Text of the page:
Posted November 03, 2018 07:31:16In the mid-20th century, when Walt Disney was first getting started on the business of building amusement parks, he had a simple idea: create a series of rides that would all take place at the same time, allowing for a seamless transition between attractions and guests.
The idea was simple enough.
At first, it seemed to be a simple matter of setting up an amusement park at a convenient time and then adding rides and merchandise as the time changed.
The concept seemed so simple that in the early years, even the most seasoned Disney parks staffs were unaware of how complicated the concept really was.
In the early decades of the 21st century, Disney Parks went through a series the following year: Disneyland, Animal Kingdom, Epcot, Florida World, Disney Springs, Animal and Garden, and Epcot International.
The first of those was the most popular, and it took off as the most successful of the series.
It was also the one that created the biggest stir, both within the parks themselves and throughout the entertainment industry.
Disney had always been a huge fan of the Pirates of the Caribbean franchise, and the Pirates would go on to become a critical part of the theme park experience for decades to come.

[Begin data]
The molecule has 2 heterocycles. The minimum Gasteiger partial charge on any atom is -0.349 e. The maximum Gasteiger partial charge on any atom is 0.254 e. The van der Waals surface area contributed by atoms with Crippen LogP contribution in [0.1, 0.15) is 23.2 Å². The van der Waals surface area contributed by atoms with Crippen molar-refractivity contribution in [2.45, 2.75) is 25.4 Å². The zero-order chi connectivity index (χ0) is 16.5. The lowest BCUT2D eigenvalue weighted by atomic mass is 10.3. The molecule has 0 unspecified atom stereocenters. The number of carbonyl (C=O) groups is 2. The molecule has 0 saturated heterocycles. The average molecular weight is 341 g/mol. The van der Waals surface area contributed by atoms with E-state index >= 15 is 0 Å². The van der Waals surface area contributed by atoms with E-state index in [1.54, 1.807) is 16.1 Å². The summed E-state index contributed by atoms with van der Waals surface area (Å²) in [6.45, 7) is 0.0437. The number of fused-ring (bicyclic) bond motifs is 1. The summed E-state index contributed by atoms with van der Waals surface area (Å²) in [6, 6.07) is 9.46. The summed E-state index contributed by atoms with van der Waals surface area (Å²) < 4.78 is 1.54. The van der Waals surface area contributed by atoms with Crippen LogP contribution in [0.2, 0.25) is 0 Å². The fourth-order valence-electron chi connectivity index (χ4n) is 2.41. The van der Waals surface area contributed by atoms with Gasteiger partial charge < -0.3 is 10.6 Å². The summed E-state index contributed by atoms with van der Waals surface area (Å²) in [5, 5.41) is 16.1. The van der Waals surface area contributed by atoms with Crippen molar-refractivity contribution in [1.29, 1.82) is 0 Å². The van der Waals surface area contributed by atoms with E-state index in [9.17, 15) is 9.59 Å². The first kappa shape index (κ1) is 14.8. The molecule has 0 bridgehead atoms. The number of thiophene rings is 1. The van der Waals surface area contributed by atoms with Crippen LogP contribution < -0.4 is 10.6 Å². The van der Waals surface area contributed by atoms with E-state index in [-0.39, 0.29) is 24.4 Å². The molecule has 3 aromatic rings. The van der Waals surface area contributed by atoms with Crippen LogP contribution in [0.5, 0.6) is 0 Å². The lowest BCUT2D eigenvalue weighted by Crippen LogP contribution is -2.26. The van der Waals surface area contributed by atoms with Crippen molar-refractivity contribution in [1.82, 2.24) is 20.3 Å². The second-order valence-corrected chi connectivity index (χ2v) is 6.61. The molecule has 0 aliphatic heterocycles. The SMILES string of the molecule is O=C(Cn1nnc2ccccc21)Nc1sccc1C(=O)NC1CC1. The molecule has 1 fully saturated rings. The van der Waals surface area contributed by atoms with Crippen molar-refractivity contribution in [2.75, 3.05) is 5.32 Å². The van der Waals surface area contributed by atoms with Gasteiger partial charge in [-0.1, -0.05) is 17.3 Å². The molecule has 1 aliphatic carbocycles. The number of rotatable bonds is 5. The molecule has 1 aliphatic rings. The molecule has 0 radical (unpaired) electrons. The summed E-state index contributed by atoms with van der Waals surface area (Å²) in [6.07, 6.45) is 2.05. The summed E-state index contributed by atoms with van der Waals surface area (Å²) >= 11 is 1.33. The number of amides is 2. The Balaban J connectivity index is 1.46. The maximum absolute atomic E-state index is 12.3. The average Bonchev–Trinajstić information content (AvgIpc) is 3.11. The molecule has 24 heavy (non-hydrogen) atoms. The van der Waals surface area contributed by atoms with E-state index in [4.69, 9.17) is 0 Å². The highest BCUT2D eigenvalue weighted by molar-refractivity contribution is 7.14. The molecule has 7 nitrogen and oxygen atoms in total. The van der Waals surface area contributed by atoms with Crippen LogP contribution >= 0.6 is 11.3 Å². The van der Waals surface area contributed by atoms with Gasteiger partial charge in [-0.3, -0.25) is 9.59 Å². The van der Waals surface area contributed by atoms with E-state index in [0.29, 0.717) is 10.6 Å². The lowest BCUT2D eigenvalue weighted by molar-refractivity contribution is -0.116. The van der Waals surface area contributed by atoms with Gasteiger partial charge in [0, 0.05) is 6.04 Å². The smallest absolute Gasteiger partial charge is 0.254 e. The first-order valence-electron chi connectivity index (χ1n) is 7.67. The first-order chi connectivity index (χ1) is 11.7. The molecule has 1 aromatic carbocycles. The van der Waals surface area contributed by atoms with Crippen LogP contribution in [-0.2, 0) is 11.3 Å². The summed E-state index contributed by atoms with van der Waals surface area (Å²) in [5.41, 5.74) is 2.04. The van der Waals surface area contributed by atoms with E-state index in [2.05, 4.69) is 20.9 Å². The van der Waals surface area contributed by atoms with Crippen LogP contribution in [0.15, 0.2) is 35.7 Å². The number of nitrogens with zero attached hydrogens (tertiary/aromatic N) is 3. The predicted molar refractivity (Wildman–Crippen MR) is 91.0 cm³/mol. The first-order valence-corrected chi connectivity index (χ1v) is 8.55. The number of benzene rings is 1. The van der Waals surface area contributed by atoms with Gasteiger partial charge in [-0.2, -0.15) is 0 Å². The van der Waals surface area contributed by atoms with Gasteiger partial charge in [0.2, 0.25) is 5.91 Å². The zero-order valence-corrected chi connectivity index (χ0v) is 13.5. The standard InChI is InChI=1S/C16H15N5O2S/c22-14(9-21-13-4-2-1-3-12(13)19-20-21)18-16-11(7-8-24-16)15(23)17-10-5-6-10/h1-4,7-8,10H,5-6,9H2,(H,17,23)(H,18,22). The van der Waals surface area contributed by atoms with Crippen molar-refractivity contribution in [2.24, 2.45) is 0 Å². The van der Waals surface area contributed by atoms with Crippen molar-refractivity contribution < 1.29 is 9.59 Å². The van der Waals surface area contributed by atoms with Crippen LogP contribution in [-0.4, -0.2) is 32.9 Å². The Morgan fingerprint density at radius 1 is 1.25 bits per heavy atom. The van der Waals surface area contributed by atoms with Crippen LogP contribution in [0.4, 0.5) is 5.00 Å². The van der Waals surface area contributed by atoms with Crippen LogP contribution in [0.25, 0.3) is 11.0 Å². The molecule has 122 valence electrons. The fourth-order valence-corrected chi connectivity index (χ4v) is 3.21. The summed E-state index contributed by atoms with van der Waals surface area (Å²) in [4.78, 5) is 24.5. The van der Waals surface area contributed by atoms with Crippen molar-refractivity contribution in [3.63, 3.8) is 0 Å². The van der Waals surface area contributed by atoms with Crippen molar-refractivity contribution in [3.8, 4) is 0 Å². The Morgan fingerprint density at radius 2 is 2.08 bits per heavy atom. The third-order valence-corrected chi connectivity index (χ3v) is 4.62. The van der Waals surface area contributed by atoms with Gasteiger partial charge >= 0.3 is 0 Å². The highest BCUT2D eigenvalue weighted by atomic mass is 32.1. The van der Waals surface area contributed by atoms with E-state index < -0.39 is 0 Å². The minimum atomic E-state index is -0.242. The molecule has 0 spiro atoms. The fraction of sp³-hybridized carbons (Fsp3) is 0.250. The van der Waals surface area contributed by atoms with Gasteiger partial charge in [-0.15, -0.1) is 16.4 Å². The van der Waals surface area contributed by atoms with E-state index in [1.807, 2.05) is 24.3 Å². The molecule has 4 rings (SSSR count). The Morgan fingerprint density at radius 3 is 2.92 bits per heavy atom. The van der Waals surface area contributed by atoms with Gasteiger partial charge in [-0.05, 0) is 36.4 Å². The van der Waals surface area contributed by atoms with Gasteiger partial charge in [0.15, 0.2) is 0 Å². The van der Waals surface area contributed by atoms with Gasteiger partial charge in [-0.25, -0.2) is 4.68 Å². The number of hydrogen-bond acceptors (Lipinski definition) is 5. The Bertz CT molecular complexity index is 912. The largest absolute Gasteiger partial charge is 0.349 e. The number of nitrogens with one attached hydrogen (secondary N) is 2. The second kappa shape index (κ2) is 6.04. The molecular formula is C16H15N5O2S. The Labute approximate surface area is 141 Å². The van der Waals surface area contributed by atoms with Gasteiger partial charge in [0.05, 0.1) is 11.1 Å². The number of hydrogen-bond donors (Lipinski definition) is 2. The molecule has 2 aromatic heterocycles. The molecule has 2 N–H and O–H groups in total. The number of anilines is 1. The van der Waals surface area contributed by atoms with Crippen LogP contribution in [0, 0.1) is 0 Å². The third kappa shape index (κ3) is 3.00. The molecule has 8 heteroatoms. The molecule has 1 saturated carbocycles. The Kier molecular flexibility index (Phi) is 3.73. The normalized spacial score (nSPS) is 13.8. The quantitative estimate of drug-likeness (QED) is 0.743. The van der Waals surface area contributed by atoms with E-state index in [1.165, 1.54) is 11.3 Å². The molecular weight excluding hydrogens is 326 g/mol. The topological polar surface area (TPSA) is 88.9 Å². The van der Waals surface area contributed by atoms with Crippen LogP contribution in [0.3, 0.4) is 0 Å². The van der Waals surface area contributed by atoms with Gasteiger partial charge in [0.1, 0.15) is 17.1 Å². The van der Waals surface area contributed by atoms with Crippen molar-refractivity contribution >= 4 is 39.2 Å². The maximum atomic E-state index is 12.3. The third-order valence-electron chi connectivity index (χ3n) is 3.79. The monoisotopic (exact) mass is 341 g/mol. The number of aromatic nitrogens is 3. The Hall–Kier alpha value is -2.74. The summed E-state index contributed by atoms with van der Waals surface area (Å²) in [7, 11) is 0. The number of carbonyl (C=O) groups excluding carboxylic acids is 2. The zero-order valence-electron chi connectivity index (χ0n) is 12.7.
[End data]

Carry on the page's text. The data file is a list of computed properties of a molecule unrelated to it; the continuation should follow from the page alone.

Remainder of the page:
The Pirates franchise had always drawn heavily from Walt Disney himself.
He’d been a lifelong Pirates fan and the director of the original Pirates film, so this was something that would really resonate with him and be a cornerstone of the franchise.
As with most things that Walt Disney did, the Pirates franchise was born.
Then, in 1984, Disney began testing out the Pirates theme park at Florida’s Walt Disney World.
It proved a huge success, and was followed a few years later by the Pirates Cruise to Europe.
It didn’t take long for the Pirates to find a home in the entertainment business.
By the time the Pirates launched in 1993, the theme parks and resorts were thriving.
With Pirates at the top of the list, Walt Disney Imagineering’s Bob Iger was able to turn his team of creative minds to developing the next phase of the park: Disney Pirates of Atlantis.
At the time, the idea of creating an attraction at the end of the line that would be an extended experience with a twist of the classic Disney theme park was unheard of.
Imagineers were used to thinking of attractions as extensions of the rides and the merchandise, but in this case, it was the experience of being in an actual park that was being created.
As the Pirates journey through the water was completed, guests were transported into the underwater world where they could take part in various pirate activities, such as fighting, fishing, and even climbing up the pirate’s ship.
The Pirates of Pirates of Spain was a hit, and by the late 1990s, it had become the most-visited attraction at Walt Disney Parks.
It also had the most unique, immersive, and fun experience of any Pirates attraction.
This story has been updated to include the names of Walt Disney’s Pirates of Africa and Pirates of Europe.